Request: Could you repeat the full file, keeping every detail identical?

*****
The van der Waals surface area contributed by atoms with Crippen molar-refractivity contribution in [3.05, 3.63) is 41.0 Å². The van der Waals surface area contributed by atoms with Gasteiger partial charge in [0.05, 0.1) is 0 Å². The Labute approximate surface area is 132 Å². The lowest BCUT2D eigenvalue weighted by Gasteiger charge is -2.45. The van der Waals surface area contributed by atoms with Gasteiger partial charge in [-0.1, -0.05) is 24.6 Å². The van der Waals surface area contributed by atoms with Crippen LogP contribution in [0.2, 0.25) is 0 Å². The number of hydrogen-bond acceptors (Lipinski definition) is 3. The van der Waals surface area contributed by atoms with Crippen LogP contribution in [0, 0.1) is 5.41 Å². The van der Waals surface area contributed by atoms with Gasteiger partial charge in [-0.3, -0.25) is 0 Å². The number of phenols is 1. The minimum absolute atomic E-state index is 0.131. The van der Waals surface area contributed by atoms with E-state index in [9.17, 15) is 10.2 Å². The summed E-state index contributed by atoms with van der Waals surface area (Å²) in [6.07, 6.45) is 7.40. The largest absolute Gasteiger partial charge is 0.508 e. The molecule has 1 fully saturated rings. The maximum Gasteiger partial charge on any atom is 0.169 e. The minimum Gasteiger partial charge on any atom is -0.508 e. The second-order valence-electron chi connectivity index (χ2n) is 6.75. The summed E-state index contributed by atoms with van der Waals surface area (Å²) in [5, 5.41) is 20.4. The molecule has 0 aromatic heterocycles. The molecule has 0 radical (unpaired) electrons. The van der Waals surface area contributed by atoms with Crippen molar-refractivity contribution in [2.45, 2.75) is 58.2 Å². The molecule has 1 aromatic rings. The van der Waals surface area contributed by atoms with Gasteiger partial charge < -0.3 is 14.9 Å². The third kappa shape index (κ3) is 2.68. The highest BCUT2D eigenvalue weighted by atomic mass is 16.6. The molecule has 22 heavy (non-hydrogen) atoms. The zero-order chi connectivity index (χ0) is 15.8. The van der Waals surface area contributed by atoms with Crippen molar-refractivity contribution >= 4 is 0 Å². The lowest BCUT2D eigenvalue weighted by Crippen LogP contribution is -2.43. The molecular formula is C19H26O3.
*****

The van der Waals surface area contributed by atoms with Crippen molar-refractivity contribution in [3.05, 3.63) is 41.0 Å². The van der Waals surface area contributed by atoms with Gasteiger partial charge in [0.05, 0.1) is 0 Å². The Labute approximate surface area is 132 Å². The lowest BCUT2D eigenvalue weighted by Gasteiger charge is -2.45. The van der Waals surface area contributed by atoms with Gasteiger partial charge in [-0.1, -0.05) is 24.6 Å². The van der Waals surface area contributed by atoms with Crippen LogP contribution in [0.2, 0.25) is 0 Å². The number of hydrogen-bond acceptors (Lipinski definition) is 3. The van der Waals surface area contributed by atoms with Crippen LogP contribution in [0, 0.1) is 5.41 Å². The van der Waals surface area contributed by atoms with Gasteiger partial charge in [-0.3, -0.25) is 0 Å². The number of phenols is 1. The minimum absolute atomic E-state index is 0.131. The van der Waals surface area contributed by atoms with E-state index in [9.17, 15) is 10.2 Å². The summed E-state index contributed by atoms with van der Waals surface area (Å²) in [6.07, 6.45) is 7.40. The largest absolute Gasteiger partial charge is 0.508 e. The molecule has 1 fully saturated rings. The maximum Gasteiger partial charge on any atom is 0.169 e. The minimum Gasteiger partial charge on any atom is -0.508 e. The second-order valence-electron chi connectivity index (χ2n) is 6.75. The summed E-state index contributed by atoms with van der Waals surface area (Å²) in [5, 5.41) is 20.4. The molecule has 0 aromatic heterocycles. The molecule has 0 radical (unpaired) electrons. The van der Waals surface area contributed by atoms with Crippen molar-refractivity contribution in [2.45, 2.75) is 58.2 Å². The molecule has 1 aromatic rings. The van der Waals surface area contributed by atoms with Gasteiger partial charge < -0.3 is 14.9 Å². The third kappa shape index (κ3) is 2.68. The highest BCUT2D eigenvalue weighted by atomic mass is 16.6. The molecule has 22 heavy (non-hydrogen) atoms. The zero-order chi connectivity index (χ0) is 15.8. The van der Waals surface area contributed by atoms with Crippen molar-refractivity contribution >= 4 is 0 Å². The lowest BCUT2D eigenvalue weighted by Crippen LogP contribution is -2.43. The molecular formula is C19H26O3.